James Stewart joins the Naval Academy under a false name so that he could clear his father's name who was a career Naval officer. When one of his instructors starts telling his father's ... See full summary »
The Roth family lead a quiet life in a small village in the German Alps during the early 1930's. When the Nazi's come to power, the family is divided and Martin Brietner, a family friend is... See full summary »
Oliver Pease gets a dose of courage from his wife Martha and tricks the editor of the paper (where he writes lost pet notices) into assigning him the day's roving question. Martha suggests,... See full summary »
Detective Guy Johnson's client, Willie Heywood is framed for murder and while Guy hides him so he can catch the real killer, both of them are nabbed by the police, tried, convicted and ... See full summary »
W.S. Van Dyke
Jimmy, the owner of a failed music shop, goes to work with his uncle, the owner of a food factory. Before he gets there, he befriends an Irish family who happens to be his uncle's worst ... See full summary »
Theodore Honey is an aeronautical engineer being sent to Labrador from London to examine the wreckage of a new passenger plane designed by his company. His theory is that the planes are susceptible to metal fatigue after a specific amount of time in the air. The absent minded Honey boards the Reindeer class plane and only realizes that this plane is due to fail in the next few hours after the plane is airborne. He decides to warn the crew and creates an incident regardless of whether he is right or wrong. Written by
John Vogel <firstname.lastname@example.org>
The concept of an airliner suffering catastrophic failure due to metal fatigue after a certain number of flight cycles, as outlined in the 1948 novel and this 1951 film, came true with the failures of the de Havilland Comet in 1954. There are a number of eerie parallels between the fictional account and the later actual events. See more »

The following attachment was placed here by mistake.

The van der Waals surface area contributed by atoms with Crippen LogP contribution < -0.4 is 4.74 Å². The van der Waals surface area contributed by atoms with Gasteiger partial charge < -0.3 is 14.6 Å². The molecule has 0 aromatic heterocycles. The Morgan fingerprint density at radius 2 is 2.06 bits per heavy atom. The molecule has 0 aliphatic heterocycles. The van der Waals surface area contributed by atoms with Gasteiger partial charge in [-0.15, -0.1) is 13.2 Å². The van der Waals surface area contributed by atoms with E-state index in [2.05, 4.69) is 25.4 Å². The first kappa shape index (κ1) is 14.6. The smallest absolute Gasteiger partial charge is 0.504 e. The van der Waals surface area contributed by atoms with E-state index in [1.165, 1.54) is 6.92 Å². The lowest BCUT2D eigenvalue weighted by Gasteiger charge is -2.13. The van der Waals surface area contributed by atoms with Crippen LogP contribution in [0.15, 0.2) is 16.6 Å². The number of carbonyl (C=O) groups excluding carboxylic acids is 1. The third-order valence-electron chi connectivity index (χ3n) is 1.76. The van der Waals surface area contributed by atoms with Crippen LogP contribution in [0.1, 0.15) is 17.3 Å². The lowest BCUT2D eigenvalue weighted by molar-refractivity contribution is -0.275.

Landing gear cannot be retracted while plane is on the ground (has weight on its gear). See more »
If you believe something is right, you have to do something if you want to live with yourself. If you don't, you'll have to pay for it sooner or later.
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Inspiring, entertaining, and prophetic gem of a film
I first saw "No Highway in the Sky" when I was 11 years old. What has always impressed me about the film is the fact that it shows how the courage of the little known people of the world can accomplish a greater good. Theodore Honey (Jimmy Stewart's character) is a written-off by his peers, superiors and the outside world as a strange sad little man. He is a widower, and a single parent. All he has is his daughter and his work to keep him going.
But he is also single minded in his pursuit of his knowledge and his craft. He gathers his data, forms his postulate and relentlessly pursues his goal regardless of the establishments thinking on the matter. When he realizes that he or people that he has met and starts to care for may be injured or killed if does not act on his theory, he has the moral fortitude to act to save their lives and prevent tragedy. Unorthodox, yes. Odds against him? Yes. Do you admire him? YES!!! Dr. Honey versus British Government and British Airways is prophetic. (e.g. The British Comet disasters of the early 50's happened after this film was made) (Also think about the engineers at Thiokol battling NASA over the Challenger launch) James Stewart, a pilot himself, shows us that this courage of facts versus opinion and profit is the courage that should be encouraged and rewarded.
35+ years later, I am an engineer and I owe a great deal of it to this film.
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